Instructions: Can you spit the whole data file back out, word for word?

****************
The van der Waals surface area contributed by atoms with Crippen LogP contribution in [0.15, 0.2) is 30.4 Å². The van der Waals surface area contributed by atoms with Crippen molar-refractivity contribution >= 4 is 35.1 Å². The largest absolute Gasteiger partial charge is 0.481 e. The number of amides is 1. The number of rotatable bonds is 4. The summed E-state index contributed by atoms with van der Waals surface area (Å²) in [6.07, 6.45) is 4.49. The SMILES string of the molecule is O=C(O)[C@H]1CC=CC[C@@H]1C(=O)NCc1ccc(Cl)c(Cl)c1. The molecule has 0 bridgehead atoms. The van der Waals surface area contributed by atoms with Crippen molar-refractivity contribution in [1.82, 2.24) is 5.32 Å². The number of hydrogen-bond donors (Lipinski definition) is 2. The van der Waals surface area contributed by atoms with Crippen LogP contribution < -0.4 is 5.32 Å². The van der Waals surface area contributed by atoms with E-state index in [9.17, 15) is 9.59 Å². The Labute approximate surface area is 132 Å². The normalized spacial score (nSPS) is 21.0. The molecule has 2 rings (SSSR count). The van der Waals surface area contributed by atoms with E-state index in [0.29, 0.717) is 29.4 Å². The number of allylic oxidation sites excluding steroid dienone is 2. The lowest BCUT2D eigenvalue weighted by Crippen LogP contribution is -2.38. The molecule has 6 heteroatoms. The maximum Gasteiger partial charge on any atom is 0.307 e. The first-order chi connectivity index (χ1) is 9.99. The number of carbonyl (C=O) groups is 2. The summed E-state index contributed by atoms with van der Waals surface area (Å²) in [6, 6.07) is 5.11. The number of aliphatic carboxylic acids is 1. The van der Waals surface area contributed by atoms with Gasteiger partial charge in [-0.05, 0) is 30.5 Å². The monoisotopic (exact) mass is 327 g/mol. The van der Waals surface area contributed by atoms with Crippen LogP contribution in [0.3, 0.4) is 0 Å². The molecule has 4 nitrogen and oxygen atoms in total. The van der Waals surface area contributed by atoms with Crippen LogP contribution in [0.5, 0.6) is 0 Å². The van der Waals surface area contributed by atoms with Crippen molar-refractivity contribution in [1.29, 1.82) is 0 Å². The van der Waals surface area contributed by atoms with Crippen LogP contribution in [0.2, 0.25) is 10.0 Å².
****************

The van der Waals surface area contributed by atoms with Crippen LogP contribution in [0.15, 0.2) is 30.4 Å². The van der Waals surface area contributed by atoms with Crippen molar-refractivity contribution >= 4 is 35.1 Å². The largest absolute Gasteiger partial charge is 0.481 e. The number of amides is 1. The number of rotatable bonds is 4. The summed E-state index contributed by atoms with van der Waals surface area (Å²) in [6.07, 6.45) is 4.49. The SMILES string of the molecule is O=C(O)[C@H]1CC=CC[C@@H]1C(=O)NCc1ccc(Cl)c(Cl)c1. The molecule has 0 bridgehead atoms. The van der Waals surface area contributed by atoms with Crippen molar-refractivity contribution in [1.82, 2.24) is 5.32 Å². The number of hydrogen-bond donors (Lipinski definition) is 2. The van der Waals surface area contributed by atoms with Crippen LogP contribution < -0.4 is 5.32 Å². The van der Waals surface area contributed by atoms with E-state index in [9.17, 15) is 9.59 Å². The Labute approximate surface area is 132 Å². The normalized spacial score (nSPS) is 21.0. The molecule has 2 rings (SSSR count). The van der Waals surface area contributed by atoms with E-state index in [0.29, 0.717) is 29.4 Å². The number of allylic oxidation sites excluding steroid dienone is 2. The lowest BCUT2D eigenvalue weighted by Crippen LogP contribution is -2.38. The molecule has 6 heteroatoms. The maximum Gasteiger partial charge on any atom is 0.307 e. The first-order chi connectivity index (χ1) is 9.99. The number of carbonyl (C=O) groups is 2. The summed E-state index contributed by atoms with van der Waals surface area (Å²) in [6, 6.07) is 5.11. The number of aliphatic carboxylic acids is 1. The van der Waals surface area contributed by atoms with Gasteiger partial charge in [-0.05, 0) is 30.5 Å². The monoisotopic (exact) mass is 327 g/mol. The van der Waals surface area contributed by atoms with Crippen LogP contribution in [0.3, 0.4) is 0 Å². The molecule has 4 nitrogen and oxygen atoms in total. The van der Waals surface area contributed by atoms with Crippen LogP contribution in [0.5, 0.6) is 0 Å². The van der Waals surface area contributed by atoms with Crippen molar-refractivity contribution in [1.29, 1.82) is 0 Å². The van der Waals surface area contributed by atoms with Crippen LogP contribution in [0.2, 0.25) is 10.0 Å².